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Parents 4 Teachers has come together to stand up for teachers, defend public education, and fight for quality schools for ALL Chicago children. We believe that building solidarity among parents and teachers, supporting social movement teacher unionism and fighting racist school policies is key to building a high quality, equitable, and just public school system for all of Chicago.
Standing Up for Teachers Means Standing Up for Kids
P4T finds the school budgets released by CPS last week continue the trend of balancing the budget on the backs of school children and teachers. It's an abomination that families are being asked to accept these cuts when just three weeks ago the Chicago Council approved $16 million in TIF funds for a development in Uptown that the community opposes. P4T calls on Mayor Rahm Emanuel to immediately release the hundreds of millions of dollars in TIF accounts to prevent these cuts. See P4T's full statement under Action Updates and our call for progressive city revenue solutions.
If you're interested in reading books that push your thinking about fighting for education justice and building social movements, then this book group is the one for you. As parent-activists, we know there's little time between all the things we do, but this book group is one way we can refuel so we can continue to fight for justice.
Featured Book: From #BlackLivesMatter to Black Liberation by Keeanga-Yamahtta Taylor*
When: Saturday, August 27, 2016, 9:30-11:30am (rescheduled date)
Where: Township, 2200 N. California Ave. (back room)
All are welcome! No need to be a parent to join us.
*Haymarket Books has generously provided P4T with copies of the book at a discounted price. You can pick up a copy of the book for $10 (or what you can pay) at 2504 W. Hutchinson in the QuestLab box. Please email Sarah at email@example.com or Rhoda at firstname.lastname@example.org if you have questions about the book.
P4T has developed a budget workshop to foster discussions about what we can do to push for fair budget solutions. The mayor and CPS spent the last several months blaming Springfield for the district's budget woes and threatening massive cuts--up to 40 percent--if the state didn't come through with extra funding. That didn't happen. It's up to all of us to push for just revenue solutions. If you'd like to host a budget workshop, please contact email@example.com. See Action Updates page for more information.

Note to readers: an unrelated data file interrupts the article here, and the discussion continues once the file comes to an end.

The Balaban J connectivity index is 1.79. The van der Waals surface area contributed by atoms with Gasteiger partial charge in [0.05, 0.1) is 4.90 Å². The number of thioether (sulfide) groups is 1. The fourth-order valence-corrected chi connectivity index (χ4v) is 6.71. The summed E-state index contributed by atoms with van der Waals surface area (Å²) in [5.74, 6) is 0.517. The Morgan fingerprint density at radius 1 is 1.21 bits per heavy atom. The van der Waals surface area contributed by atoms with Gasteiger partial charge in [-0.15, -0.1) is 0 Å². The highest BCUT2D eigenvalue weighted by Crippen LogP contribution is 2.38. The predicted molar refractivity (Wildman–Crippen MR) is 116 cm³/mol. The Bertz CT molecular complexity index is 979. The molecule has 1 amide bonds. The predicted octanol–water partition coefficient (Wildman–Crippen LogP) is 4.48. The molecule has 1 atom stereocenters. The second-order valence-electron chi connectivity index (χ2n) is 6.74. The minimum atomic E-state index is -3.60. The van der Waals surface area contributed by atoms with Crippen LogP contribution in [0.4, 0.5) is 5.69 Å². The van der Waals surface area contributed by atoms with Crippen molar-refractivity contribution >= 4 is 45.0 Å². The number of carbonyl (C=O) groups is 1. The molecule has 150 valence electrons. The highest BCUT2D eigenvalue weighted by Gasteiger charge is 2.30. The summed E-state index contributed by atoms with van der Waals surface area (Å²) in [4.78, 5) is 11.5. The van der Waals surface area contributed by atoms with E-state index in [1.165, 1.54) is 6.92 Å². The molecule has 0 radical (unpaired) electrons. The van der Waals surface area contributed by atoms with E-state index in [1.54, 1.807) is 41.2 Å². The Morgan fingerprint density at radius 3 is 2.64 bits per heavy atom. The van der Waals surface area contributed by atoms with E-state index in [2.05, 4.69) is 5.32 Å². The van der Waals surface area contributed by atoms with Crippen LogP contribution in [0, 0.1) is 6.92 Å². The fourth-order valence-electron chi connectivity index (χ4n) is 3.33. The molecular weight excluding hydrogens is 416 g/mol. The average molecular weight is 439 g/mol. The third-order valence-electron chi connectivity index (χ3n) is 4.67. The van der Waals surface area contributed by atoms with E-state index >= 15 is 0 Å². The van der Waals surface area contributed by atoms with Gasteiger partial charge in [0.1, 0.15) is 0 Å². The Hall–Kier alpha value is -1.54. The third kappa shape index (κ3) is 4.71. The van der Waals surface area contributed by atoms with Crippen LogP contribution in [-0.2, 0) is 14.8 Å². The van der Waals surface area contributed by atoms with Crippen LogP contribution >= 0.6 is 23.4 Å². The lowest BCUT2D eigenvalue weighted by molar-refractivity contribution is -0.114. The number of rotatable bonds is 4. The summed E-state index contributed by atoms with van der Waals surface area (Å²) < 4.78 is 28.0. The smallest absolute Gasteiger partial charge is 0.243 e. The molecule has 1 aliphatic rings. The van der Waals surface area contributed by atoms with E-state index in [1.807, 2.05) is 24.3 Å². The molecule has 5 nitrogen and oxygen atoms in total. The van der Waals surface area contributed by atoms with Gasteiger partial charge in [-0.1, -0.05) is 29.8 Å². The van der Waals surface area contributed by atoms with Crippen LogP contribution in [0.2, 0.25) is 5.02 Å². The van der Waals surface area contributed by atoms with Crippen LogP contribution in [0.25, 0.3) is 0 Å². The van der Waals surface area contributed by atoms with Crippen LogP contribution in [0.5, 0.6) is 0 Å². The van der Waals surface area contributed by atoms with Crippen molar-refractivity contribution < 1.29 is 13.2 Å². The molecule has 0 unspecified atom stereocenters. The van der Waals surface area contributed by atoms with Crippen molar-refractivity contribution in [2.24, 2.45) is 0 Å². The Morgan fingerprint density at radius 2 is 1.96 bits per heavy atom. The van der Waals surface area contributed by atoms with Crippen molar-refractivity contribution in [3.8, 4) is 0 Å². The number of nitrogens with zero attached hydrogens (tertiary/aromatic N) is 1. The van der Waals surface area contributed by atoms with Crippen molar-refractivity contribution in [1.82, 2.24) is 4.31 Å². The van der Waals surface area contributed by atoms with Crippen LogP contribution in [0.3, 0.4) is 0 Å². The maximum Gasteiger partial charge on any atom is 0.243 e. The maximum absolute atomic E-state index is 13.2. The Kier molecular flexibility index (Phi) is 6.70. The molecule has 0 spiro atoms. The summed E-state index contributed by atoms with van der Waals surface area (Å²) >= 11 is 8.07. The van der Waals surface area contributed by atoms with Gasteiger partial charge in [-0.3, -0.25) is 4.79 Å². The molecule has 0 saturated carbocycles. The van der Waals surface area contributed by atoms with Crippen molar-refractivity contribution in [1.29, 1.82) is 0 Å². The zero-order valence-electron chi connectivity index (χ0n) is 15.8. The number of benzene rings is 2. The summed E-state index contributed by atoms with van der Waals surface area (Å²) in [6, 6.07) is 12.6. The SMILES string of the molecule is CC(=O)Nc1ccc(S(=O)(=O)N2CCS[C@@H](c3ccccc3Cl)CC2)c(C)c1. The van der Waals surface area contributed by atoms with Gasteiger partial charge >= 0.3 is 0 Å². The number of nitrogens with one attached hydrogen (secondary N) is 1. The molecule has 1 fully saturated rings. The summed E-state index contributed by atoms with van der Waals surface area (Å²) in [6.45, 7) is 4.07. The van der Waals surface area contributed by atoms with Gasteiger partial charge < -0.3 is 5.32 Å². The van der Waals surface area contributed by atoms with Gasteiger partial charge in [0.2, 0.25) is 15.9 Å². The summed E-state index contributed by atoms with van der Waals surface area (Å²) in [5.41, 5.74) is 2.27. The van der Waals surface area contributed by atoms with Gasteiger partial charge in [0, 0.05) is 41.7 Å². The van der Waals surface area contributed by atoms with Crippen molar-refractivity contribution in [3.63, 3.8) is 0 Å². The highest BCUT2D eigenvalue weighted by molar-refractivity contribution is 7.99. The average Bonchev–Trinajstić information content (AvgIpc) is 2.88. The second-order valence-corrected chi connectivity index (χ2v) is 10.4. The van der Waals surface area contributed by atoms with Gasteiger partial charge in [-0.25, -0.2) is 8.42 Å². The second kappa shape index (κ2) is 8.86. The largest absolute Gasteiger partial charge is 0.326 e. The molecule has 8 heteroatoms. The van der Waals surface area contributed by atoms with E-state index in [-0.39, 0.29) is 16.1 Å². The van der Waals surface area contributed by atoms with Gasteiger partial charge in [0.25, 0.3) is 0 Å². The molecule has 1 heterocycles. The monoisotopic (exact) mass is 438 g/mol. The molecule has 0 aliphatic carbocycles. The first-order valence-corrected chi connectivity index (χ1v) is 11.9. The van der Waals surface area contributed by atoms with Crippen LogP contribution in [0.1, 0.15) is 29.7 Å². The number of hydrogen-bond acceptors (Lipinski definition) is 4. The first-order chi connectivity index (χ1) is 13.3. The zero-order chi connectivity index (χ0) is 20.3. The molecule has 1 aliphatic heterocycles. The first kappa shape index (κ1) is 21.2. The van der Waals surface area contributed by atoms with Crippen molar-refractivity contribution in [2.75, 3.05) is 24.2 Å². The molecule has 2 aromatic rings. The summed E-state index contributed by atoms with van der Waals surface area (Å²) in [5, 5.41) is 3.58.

The CPS announcement that it will slash school budgets next year by 26 – 30 percent creates a false choice for parents. CPS says if the state doesn’t increase funding for the district, it will have to cut dramatically the per-pupil funding given to schools. The reality is that the state woefully under funds education and, long-term, we need increased state spending on education to achieve fiscal stability and provide the education Chicago children deserve.
However, CPS has tools at its disposal to continue to fund schools at current levels. Surplus TIF funds, in excess of $1 billion by the city’s own account, could help bridge next fiscal year’s gap. Plus, CPS has done nothing to recover a dime of the hundreds of millions of dollars in fees paid out to banks in toxic swap deals.
Rather than playing the blame game with Springfield, the mayor and CPS owe it to parents, kids and their teachers to use every tool at their disposal to fully fund education. There is enormous wealth in the city of Chicago and if “putting kids first” is to be more than a campaign slogan, the mayor needs to tap into that wealth today.
Parent and community groups took action to successfully pressure Senate President John Cullerton to assign the elected school board bill (HB 0557), which he has been blocking for over two months. The bill sailed out of the Illinois House by a landslide 110 - 4 vote. The bill is now with Sen. Kwame Raoul. See Action Updates page for more information.
Proposed pay cuts for teachers and budget cuts for schools mean it's time for parents to get involved. Learn how you can fight back here.
The current Chicago Teachers Union (CTU) contract—agreed to after an eight-day strike in 2012—expired at the end of school last year. Teachers and CPS are now negotiating a new contract. The CTU’s contact demands include important services and supports for our classrooms. Read about them here.